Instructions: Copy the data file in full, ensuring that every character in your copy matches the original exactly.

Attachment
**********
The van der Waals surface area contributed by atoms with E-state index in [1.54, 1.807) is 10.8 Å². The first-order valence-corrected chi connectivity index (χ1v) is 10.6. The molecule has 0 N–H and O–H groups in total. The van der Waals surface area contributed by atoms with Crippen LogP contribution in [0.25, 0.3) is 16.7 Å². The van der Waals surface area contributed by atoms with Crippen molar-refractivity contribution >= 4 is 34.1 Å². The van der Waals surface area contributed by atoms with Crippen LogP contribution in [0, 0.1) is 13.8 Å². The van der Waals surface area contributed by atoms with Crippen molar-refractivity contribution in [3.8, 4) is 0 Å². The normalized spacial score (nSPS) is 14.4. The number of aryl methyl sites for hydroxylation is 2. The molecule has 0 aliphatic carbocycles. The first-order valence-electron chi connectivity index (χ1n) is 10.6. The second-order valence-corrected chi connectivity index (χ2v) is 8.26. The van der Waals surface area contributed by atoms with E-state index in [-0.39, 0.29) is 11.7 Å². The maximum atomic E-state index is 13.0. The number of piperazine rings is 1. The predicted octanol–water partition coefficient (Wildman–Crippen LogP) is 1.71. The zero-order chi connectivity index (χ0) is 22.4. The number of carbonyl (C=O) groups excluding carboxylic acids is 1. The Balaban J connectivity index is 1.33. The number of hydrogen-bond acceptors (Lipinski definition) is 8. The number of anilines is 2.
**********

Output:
The van der Waals surface area contributed by atoms with E-state index in [1.54, 1.807) is 10.8 Å². The first-order valence-corrected chi connectivity index (χ1v) is 10.6. The molecule has 0 N–H and O–H groups in total. The van der Waals surface area contributed by atoms with Crippen LogP contribution in [0.25, 0.3) is 16.7 Å². The van der Waals surface area contributed by atoms with Crippen molar-refractivity contribution >= 4 is 34.1 Å². The van der Waals surface area contributed by atoms with Crippen LogP contribution in [0, 0.1) is 13.8 Å². The van der Waals surface area contributed by atoms with Crippen molar-refractivity contribution in [3.8, 4) is 0 Å². The normalized spacial score (nSPS) is 14.4. The number of aryl methyl sites for hydroxylation is 2. The molecule has 0 aliphatic carbocycles. The first-order valence-electron chi connectivity index (χ1n) is 10.6. The second-order valence-corrected chi connectivity index (χ2v) is 8.26. The van der Waals surface area contributed by atoms with E-state index in [-0.39, 0.29) is 11.7 Å². The maximum atomic E-state index is 13.0. The number of piperazine rings is 1. The predicted octanol–water partition coefficient (Wildman–Crippen LogP) is 1.71. The zero-order chi connectivity index (χ0) is 22.4. The number of carbonyl (C=O) groups excluding carboxylic acids is 1. The Balaban J connectivity index is 1.33. The number of hydrogen-bond acceptors (Lipinski definition) is 8. The number of anilines is 2.